Here I am, not already getting enough info about the politics and internal affairs of this goddamn business, and the remote chance that we do, the heroine conveniently spaces out. She’s already isolated from everything as it is! This goes on until the rest of the novel… where it consequently becomes a hundred pages of cheesy dialogue and feewings between the girl and a guy who she falls in love with at first sight… I mean, he saves her from falling in the streets and she later dreams about kissing him… take note: at this point, they still haven’t conversed with each other decently (at least not a conversation with her thinking straight), and they do not know each other’s names. So consider me flabbergasted when she later talks about how she dreamt about him while unconscious! (and I’m here, wondering, how the hell would someone know that if they were bloody unconscious?!).
I mean, get this: she later wakes up and finds this guy followed her to her apartment, and instead of, I don’t know, panicking that her location got found out so easily (since her life is in danger), she tells him this:
“And I thought rock-hard jaw lines only existed in romance novels.”
DO YOU SEE NOW WHY I HAD TO TAKE BREAKS WHILE READING THIS BOOK?! IT WAS FUCKING IMPOSSIBLE TO KEEP GOING AND NOT WANT TO STAB SOMETHING. I was actually scolded by my mother for continuously walking around the room muttering incoherent curses, but I assure you, I had to put the negative energy somewhere or else I was going to explode. The heroine and her lack of self-preservation just made me want to bang my hand on a granite wall.
And this continues for a loooong, looong time. A repetition of her going out with the dude, of them saying sweet nothings to each other, of them going to places and acting like an old married couple despite the fact they know zilch about each other, despite the fact they’ve only met a few days prior. I had to resort to skimming because it wasn’t just annoying, it was also so cheesy. I mean, she gets told she’s “the best thing in the whole city” and she thinks he’s the one “keeping her alive”. Take bloody note: they only met a few days ago.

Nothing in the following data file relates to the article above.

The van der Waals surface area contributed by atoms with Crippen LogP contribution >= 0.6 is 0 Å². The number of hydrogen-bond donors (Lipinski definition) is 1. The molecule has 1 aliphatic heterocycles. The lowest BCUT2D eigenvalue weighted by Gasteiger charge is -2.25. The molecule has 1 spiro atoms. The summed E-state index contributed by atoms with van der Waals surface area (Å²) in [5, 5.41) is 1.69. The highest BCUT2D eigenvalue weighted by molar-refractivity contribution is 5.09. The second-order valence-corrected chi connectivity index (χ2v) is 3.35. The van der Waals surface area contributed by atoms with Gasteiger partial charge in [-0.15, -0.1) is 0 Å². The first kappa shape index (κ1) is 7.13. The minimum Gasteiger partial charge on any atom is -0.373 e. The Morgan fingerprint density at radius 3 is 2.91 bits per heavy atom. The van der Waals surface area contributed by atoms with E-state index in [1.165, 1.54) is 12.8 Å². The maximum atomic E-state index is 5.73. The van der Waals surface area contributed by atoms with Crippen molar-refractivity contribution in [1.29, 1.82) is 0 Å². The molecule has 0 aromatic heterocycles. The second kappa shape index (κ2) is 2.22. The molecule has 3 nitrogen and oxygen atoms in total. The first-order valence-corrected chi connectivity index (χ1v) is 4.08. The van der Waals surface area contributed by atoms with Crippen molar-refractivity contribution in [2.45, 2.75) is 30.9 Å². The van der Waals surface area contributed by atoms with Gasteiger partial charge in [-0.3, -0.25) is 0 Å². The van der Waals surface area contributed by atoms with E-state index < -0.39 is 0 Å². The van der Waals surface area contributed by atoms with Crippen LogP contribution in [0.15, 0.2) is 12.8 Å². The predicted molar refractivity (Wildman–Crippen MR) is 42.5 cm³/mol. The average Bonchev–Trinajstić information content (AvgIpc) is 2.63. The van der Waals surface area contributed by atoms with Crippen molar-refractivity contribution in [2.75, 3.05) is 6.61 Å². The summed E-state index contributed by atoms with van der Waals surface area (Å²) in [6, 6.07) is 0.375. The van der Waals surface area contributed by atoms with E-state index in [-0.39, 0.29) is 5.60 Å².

And it really annoyed me how she made everything about her. Her brother is having a life? She doesn’t get happy and instead gets angry at him for “getting ahead of her”. She is hesitant to share about her life, and she notices this certain guy is hesitant to tell her about his life, and she has the bloody gall to feel offended at this. She lies about herself and someone else lies about themselves, and she jumps the gun and accuses him of being a liar. WHAT THE FUCK. JUST WHAT THE BLOODY HELL.
God, don’t ask me how I lasted this long. I don’t even know.
I did like the ending, though. The ending was promising. The ending made me see a Penelope that was more mature and more determined. However, even if this is so, that doesn’t invalidate the fact that reading this book was like watching Teletubbies on TV: unbearable and just so horribly painful. Hopefully you guys will like this more than I did, and if you did, don’t forget to tell me what you liked so I can go back and reminsce if I may have liked it somewhat, too. At this point, the negatives are just so glaringly obvious.